I was also initially annoyed by Tentler’s extensive attention to the experience of priests and bishops regarding contraception. The first five chapters draw to a considerable extent on interviews Tentler did with these men, as well as on archival material by and about them. “A book about contraception according to Catholic priests. Thanks a lot,” was my first response. Yet Tentler’s research on the clergy demonstrates what a mess the question of contraception was for almost the entire American church, not married couples only. Many priests were reluctant at best to question laypeople in confession about their use of contraceptives, even when bishops demanded that they do so. And Humanae Vitae only exacerbated the crisis of priestly morale and identity that occurred after Vatican II, especially among younger men; fully 50 percent of American priests disagreed with the substance of the encyclical. This surely contributed to the departure of a large number of American men from the priesthood in the decades that followed.

But Catholics and Contraception does more than fill readers in with details about the past. It also provides an essential context for the current, seemingly endless disputes over the contraceptives mandate of the Affordable Care Act. Indeed, the Supreme Court is expected to issue their decision on the Hobby Lobby case any day now. But the context Tentler provides is particularly important in relation to the claims of the U.S. Conference of Catholic Bishops and other conservative Catholic groups that the contraceptives mandate is a violation of Roman Catholic religious freedom.  But it’s not only non-Catholics working in Catholic institutions who will be deprived of free contraceptives under the ACA if the mandate is gutted; most sexually active U.S Catholics working in those institutions will be as well. The Roman Catholic religious freedom under consideration in these cases is that of the 447 Roman Catholic bishops in the U.S. and the relatively small number of priests, nuns and laypeople who agree with them on this issue. The institutional church has never afforded the vast majority of Catholics “religious freedom” regarding the use of contraceptives. Most days I doubt it ever will.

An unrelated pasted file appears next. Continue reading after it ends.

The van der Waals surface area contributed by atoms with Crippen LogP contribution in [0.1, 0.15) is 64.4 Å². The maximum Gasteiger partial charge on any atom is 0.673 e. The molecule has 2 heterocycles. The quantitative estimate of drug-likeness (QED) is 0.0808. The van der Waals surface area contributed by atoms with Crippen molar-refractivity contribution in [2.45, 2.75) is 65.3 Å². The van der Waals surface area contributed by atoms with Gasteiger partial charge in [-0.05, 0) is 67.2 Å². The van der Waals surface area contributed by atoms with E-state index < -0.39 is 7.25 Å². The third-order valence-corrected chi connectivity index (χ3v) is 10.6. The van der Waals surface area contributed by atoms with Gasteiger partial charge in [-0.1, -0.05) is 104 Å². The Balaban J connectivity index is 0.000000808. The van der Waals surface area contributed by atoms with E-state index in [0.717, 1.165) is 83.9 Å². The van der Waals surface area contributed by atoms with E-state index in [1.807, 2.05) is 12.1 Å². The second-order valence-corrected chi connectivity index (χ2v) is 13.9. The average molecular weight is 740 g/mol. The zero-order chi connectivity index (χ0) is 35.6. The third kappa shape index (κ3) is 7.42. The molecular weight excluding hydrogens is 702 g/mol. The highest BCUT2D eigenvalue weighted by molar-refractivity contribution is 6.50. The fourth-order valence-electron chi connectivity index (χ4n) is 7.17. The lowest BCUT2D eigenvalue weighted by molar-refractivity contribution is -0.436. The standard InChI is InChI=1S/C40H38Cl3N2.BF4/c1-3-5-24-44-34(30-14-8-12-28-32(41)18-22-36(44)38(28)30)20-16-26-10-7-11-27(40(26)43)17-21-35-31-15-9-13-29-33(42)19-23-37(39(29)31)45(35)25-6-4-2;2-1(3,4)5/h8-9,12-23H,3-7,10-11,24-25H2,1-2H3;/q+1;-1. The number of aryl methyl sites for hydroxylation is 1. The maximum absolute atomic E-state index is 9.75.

Impermanence

June 18, 2014 at 3:56 pm | Posted in Uncategorized | 15 Comments
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As you probably know, I am far from being a Buddhist. I am, in fact, a “cradle Catholic”–baptized a few weeks after birth and then processed up through the massive parochial church and school system in post-war Philadelphia. When I fall, I mutter “Jesus, Mary and Joseph” on my way down.

Lately, through, I have been thinking about the Buddhist concept of impermanence. Impermanence (anicca), as Paul Knitter explains in Without the Buddha I Could Not Be a Christian, means that everything that exists is in constant movement–constant flux. It’s closely linked to another Buddhist concept, interdependent origination (pratityasamutpada), which means that everything changes because everything is interrelated.